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Discussion Starter · #1 ·
Many people have argued that the Chromebook may probably neither be a tablet competitor nor its alternative. Look at this way, why have a Chromebook when you can get an iPad at a much cheaper price?

Nonetheless, the Chromebook's semblance to a PC might probably be its selling point.
 

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They are different things. The marketplace for computers is getting a bit like cars - we all love a car analogy!

A 5-door car can do most things most people need with reasonable ease. This is a bit like a desktop computer - powerful and multi-purpose but occasionally dull and complex to maintain (oil changes, windows updates, etc).

Trucks are mainly used by companies or large organisations to do specific jobs - a bit like servers.

Scooters are slow and underpowered compared to a car, but they easy to take anywhere even in crowded areas, which gives them flexibility that cars don't have. Like a smartphone (Apple or Android).

A really nice, fast, efficient, clean public transport system will get you where you want to go, but not always via your preferred route. This is my tablet analogy - more more limited in scope than a PC, but able to do some things really well with a smooth, simple experience. You also wouldn't want to spend all day on public transport, or rely on it too heavily for work, right?

The new all-electric cars (Tesla Roadster?) are compromised in some areas like range, but stay within their limitations and you get a clean, fast experience. They are mechanically much simpler than a regular car too. These are a bit like Chromebooks - they have limitations because they rely on an internet connection - losing that is much like running out of battery power. However outside of that one limitation they are simple and fast to use.

Summary: Chromebooks are good for web based work, tablets are good for movies and reading, both are less flexible but more portable than an equivalent laptop.
 

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They are different things. The marketplace for computers is getting a bit like cars - we all love a car analogy!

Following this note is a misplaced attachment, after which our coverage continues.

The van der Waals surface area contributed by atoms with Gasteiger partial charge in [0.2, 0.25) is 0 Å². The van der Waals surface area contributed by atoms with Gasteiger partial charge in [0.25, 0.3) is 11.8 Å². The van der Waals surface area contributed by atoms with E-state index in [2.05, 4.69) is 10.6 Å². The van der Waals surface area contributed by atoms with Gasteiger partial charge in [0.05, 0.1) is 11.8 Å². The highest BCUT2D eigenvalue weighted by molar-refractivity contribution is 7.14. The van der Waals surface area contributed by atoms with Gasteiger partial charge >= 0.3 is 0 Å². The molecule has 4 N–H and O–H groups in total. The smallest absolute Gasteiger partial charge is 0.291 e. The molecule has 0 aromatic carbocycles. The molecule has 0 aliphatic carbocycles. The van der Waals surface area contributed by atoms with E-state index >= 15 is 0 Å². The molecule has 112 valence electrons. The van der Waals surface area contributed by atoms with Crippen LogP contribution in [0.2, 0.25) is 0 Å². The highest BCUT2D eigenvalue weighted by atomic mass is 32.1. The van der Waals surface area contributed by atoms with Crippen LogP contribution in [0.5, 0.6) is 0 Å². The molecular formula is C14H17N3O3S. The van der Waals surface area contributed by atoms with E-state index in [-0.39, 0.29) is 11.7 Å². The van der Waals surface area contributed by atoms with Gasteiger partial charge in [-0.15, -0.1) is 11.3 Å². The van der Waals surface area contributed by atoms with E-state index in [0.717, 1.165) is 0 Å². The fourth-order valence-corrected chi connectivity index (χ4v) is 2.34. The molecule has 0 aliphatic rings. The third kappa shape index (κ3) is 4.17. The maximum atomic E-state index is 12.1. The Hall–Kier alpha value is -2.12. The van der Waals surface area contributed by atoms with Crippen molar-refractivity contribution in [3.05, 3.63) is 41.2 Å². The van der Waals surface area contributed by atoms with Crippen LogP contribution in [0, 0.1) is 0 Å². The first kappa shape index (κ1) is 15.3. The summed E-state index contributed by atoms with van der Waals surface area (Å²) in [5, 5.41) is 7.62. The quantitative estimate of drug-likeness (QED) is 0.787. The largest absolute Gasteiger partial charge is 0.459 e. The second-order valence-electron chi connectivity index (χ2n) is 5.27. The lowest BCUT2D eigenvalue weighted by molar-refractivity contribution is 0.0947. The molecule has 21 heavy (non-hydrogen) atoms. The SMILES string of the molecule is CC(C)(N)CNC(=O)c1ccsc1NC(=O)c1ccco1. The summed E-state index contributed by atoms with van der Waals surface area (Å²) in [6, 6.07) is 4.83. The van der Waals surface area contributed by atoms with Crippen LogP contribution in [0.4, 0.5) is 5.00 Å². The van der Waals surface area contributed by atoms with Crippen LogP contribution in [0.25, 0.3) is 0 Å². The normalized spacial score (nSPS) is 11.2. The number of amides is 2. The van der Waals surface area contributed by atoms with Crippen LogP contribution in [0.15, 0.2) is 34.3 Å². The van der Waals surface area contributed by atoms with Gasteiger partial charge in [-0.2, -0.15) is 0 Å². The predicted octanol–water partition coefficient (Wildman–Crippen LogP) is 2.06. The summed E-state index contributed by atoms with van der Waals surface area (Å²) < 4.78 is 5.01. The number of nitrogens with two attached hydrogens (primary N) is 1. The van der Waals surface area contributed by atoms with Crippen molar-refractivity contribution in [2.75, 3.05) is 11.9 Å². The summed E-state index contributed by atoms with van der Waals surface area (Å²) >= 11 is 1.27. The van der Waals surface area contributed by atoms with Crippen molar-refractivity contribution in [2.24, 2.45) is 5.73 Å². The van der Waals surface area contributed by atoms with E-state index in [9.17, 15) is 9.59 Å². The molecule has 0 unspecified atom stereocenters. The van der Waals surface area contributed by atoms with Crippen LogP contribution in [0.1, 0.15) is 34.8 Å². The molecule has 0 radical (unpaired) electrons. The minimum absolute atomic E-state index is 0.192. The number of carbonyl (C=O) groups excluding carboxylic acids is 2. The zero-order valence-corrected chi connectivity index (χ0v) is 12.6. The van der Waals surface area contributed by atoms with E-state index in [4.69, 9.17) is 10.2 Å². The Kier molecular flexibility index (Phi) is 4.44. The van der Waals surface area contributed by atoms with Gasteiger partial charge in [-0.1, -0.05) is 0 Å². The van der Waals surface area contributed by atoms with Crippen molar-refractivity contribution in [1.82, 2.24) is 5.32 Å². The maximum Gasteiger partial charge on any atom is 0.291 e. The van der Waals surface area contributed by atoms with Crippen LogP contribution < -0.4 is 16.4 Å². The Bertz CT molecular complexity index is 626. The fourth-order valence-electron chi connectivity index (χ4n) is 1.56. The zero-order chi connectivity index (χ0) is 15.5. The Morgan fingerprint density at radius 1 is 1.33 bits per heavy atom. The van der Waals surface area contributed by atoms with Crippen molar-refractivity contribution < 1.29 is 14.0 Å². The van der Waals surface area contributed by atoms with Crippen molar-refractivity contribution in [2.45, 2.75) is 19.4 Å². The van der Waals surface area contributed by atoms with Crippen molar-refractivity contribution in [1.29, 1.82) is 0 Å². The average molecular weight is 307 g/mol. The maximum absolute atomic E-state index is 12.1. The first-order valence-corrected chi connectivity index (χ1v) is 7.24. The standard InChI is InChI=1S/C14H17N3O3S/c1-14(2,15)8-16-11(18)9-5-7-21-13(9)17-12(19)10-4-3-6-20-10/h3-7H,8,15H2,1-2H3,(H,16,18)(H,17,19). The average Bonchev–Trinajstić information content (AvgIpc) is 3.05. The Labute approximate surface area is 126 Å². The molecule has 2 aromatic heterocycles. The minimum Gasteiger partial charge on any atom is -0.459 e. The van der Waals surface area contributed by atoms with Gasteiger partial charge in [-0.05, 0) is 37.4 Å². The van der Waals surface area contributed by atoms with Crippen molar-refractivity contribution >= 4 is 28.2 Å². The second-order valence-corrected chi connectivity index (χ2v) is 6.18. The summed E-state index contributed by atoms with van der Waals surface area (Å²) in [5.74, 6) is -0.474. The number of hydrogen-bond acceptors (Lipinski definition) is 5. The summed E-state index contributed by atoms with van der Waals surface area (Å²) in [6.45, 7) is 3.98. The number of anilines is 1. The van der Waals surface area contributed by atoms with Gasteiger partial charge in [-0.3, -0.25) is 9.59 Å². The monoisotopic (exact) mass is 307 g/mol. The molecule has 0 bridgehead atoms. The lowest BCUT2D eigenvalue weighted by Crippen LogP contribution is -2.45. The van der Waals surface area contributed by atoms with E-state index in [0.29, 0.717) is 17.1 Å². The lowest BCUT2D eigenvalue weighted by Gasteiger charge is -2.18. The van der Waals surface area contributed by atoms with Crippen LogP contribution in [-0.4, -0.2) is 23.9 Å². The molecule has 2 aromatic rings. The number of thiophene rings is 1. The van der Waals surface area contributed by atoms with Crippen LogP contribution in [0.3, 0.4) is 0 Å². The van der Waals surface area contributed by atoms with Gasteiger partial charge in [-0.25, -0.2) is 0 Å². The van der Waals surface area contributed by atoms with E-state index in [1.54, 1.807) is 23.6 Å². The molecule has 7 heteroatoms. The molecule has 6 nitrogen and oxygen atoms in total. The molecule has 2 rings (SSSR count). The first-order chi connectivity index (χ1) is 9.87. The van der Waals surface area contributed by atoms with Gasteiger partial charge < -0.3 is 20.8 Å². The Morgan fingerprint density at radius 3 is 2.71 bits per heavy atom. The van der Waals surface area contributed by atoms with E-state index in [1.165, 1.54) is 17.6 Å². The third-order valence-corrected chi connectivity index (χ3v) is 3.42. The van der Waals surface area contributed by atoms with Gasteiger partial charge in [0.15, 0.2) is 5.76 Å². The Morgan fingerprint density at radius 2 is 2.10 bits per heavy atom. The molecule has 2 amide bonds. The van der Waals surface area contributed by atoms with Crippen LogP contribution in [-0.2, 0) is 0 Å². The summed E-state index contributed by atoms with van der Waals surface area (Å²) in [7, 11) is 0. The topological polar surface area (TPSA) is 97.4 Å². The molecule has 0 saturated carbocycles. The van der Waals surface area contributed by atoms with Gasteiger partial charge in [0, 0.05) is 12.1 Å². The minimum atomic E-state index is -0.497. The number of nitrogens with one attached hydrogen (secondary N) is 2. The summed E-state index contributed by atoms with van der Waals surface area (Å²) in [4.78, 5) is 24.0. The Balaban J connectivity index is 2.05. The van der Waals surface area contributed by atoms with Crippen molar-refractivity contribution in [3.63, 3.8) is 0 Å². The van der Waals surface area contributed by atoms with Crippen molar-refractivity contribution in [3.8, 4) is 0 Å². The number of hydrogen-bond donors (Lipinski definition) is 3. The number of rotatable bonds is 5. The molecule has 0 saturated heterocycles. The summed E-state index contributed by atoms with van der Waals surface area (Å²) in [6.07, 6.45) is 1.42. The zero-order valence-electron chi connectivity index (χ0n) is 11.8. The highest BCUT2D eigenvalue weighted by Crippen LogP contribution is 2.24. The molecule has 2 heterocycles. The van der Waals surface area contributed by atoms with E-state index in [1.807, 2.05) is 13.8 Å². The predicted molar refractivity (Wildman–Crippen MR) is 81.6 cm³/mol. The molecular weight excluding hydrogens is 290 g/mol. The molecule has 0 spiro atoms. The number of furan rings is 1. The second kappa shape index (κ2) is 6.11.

A 5-door car can do most things most people need with reasonable ease. This is a bit like a desktop computer - powerful and multi-purpose but occasionally dull and complex to maintain (oil changes, windows updates, etc).

Trucks are mainly used by companies or large organisations to do specific jobs - a bit like servers.

Scooters are slow and underpowered compared to a car, but they easy to take anywhere even in crowded areas, which gives them flexibility that cars don't have. Like a smartphone (Apple or Android).

A really nice, fast, efficient, clean public transport system will get you where you want to go, but not always via your preferred route. This is my tablet analogy - more more limited in scope than a PC, but able to do some things really well with a smooth, simple experience. You also wouldn't want to spend all day on public transport, or rely on it too heavily for work, right?

The new all-electric cars (Tesla Roadster?) are compromised in some areas like range, but stay within their limitations and you get a clean, fast experience. They are mechanically much simpler than a regular car too. These are a bit like Chromebooks - they have limitations because they rely on an internet connection - losing that is much like running out of battery power. However outside of that one limitation they are simple and fast to use.

Summary: Chromebooks are good for web based work, tablets are good for movies and reading, both are less flexible but more portable than an equivalent laptop.

cant agree more, the chromebook is one of the best i would say web biased items if needed the the ipad or the android phone would be the multimedia powerhouse while the chrome book sits as workhorse kind of
 

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I have never been in to the iPad. Everyone I know who got one had complaints about them. Still, they are hugely popular. I guess the iPad never met my needs. Nothing did really. So the Google Chromebook is wonderful, finally a computer that fits me.
 

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Disruptive product

There have been products in the IT space that are so different and better that they are viewed as disruptive. I am not sure the iPad falls into this category and I don't see the ChromeBook as disruptive either (yet). Neither will completely replace the current laptop or desktop for that matter. Both offer advantages and in time be clear alternatives for current MS offerings. We are in the starting blocks for cloud computing and its effects on how we view and store our information. The ChromeBook will play a big part in they coming change but I feel it is a couple of hundred dollars away from being a big impact player at this time.
 

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Only thing Chromebooks and iPads have in common is the price point and that they are built to be portable. Otherwise they're aimed at completely different purposes. If you need to write or do docs on the go, Chromebook is for you. I don't care what anyone says. An iPad is not a writing or doc creation tool. Try updating a blog on one. The safari browser is not there yet. However, the iPad is awesome for games and e-magazines. It's perfect.

Chromebooks are aimed at portable productivity. iPad is a media machine.
 

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Discussion Starter · #7 ·
I love the car analogy so much. That was real creative of you. For starters, I think the Chromebook is a device we have so much anticipated to have but the true taste of it will be experienced after the official launch
 
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